Thursday, March 24, 2016

Colorado's Native Bees by Cindy Gibson

The hum of bees is the voice of the garden – Elizabeth Lawrence

Photo courtesy Donna Duffy
As the days become warmer and the first flowers of spring appear, look and listen for the gentle sound of bees in your garden. Many bees that call Colorado home will emerge from their underground nests, hollow stems, or holes in trees starting in March. The diversity of local habitats in Colorado helps to explain why there are over 900 reported native species!

Mason Bee (Osmia), photo courtesy

The mason bee (Osmia spp.) can be a perfect addition to your backyard garden as they don’t travel far from the nest. The female will lay eggs inside tunnels left by tree boring insects, or predrilled untreated wood planks. Since they don’t have a hive to protect, you rarely need to worry about being stung. They are prolific pollinators and will visit many types of blossoms, increasing yields of fruits, vegetables and flowers.

Bumblebee (Bombus), photo courtesy Whitney Crenshaw, CSU Extension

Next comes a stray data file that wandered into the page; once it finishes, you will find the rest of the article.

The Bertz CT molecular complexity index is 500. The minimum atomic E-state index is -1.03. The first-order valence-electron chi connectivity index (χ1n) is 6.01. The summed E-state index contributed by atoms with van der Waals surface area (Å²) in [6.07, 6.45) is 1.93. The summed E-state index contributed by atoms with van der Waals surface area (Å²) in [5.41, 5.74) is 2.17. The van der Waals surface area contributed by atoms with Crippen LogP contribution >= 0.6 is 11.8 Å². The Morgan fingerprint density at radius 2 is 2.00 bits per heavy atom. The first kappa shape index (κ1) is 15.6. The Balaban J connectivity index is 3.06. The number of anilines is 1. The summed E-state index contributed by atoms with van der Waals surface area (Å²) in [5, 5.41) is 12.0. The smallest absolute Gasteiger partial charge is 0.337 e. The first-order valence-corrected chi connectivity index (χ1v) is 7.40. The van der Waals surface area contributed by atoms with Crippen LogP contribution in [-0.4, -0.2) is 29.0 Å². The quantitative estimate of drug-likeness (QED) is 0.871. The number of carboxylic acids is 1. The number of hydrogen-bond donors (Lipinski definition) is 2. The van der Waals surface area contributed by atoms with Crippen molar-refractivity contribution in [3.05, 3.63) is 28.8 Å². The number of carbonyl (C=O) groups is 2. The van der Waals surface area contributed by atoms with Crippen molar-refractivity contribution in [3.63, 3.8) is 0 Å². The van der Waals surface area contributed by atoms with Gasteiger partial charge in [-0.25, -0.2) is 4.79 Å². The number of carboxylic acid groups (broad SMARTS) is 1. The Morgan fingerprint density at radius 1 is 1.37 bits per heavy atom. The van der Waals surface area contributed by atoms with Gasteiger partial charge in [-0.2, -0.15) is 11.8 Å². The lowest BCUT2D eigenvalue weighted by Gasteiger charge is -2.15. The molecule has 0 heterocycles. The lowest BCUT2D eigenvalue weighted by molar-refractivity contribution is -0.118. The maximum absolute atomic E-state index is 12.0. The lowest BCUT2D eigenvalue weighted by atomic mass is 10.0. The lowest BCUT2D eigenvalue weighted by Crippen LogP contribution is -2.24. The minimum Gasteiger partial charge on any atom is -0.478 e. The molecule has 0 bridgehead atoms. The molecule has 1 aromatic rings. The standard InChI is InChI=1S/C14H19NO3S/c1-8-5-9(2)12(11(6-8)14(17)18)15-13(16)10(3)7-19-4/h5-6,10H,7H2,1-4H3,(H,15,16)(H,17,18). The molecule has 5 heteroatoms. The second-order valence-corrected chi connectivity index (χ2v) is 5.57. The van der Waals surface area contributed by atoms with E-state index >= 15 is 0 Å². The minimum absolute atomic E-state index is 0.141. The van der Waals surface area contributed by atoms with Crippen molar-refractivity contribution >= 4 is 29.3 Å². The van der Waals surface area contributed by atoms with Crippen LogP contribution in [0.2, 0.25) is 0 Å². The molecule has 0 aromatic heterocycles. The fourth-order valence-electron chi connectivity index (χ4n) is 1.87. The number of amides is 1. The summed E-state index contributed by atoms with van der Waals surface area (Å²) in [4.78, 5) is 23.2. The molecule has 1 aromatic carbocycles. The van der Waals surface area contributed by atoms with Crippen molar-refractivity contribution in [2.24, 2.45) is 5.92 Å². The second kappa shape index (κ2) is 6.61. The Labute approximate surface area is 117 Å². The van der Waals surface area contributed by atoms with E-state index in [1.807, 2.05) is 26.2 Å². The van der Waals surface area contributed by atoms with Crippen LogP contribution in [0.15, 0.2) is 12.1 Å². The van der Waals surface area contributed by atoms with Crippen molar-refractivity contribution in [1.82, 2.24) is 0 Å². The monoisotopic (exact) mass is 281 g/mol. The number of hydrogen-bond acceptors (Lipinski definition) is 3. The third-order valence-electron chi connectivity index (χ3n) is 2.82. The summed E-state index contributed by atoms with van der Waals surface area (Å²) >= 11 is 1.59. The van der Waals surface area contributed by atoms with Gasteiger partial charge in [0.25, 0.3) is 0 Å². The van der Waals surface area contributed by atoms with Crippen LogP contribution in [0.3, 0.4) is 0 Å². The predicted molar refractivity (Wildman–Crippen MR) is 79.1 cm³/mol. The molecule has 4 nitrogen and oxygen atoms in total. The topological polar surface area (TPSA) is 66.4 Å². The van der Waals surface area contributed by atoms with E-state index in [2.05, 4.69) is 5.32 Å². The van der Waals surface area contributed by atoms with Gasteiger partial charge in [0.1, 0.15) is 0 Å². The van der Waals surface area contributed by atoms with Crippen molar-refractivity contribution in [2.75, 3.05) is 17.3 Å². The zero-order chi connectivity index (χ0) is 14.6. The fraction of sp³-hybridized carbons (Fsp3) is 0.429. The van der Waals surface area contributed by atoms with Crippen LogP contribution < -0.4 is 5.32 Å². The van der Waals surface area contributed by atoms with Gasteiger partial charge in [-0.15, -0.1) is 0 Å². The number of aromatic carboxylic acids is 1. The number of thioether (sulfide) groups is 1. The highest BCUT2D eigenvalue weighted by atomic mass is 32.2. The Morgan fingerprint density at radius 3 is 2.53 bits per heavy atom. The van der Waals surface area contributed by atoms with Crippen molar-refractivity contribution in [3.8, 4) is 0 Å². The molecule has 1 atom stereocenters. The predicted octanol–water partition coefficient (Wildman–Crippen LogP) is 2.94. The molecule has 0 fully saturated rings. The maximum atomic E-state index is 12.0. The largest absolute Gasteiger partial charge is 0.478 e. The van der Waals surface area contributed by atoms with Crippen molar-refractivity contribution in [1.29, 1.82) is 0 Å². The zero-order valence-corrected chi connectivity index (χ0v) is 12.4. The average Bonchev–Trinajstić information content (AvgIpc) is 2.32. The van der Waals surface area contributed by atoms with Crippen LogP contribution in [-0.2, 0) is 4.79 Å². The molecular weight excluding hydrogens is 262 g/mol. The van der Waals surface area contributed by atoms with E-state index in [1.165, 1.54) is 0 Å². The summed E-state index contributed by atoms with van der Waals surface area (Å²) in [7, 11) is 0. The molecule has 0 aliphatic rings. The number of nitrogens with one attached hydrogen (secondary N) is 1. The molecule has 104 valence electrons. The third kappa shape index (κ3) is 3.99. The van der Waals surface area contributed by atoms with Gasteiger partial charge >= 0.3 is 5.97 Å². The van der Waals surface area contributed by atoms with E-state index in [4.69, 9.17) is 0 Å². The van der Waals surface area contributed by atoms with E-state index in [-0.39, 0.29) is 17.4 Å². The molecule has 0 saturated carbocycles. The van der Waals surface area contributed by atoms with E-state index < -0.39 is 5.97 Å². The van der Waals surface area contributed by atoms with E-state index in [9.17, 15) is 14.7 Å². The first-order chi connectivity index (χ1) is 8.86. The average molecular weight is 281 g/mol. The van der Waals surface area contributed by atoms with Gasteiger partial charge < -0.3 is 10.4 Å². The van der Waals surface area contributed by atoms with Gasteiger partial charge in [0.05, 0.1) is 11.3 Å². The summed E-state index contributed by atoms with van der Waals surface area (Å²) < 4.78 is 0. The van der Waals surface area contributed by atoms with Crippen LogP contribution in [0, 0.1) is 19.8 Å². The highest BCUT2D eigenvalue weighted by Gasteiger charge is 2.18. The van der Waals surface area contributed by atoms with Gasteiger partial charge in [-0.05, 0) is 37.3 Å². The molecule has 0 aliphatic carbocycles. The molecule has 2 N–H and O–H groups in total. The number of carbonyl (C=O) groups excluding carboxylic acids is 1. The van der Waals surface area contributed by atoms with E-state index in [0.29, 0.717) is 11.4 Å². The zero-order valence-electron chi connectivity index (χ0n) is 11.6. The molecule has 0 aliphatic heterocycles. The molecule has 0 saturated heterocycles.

The fuzzy bumblebee (Bombus spp.) with its black, yellow and sometimes orange markings, is quite recognizable. A fertilized queen will overwinter in the ground and establish her colony in the spring. Bumblebees will defend their colony if disturbed and are capable of stinging multiple times. Many native plants as well as greenhouse-grown tomatoes need buzz pollination, in which the bee produces strong vibrations to release pollen.

Digger Bee (Andrena), photo courtesy Mother Earth News

Digger bees (Andrena spp.) are solitary bees and live in soil tunnels. As the female digs in the soil to lay her eggs, she creates a mound that looks like a small ant nest. The eggs will develop into adult bees that emerge as a large group the next spring. Digger bees are important pollinators of native plants and spring crops. They are non-aggressive and rarely sting.

Native bees are two to three times better pollinators than their foreign cousin, the honeybee. They are better adapted to local conditions and they don’t require expensive housing. The diversity of native bees can help to ensure pollination even in poor weather conditions. Read more about native bees and take steps to encourage bee population growth and pollination.

For further reading, check out these publications: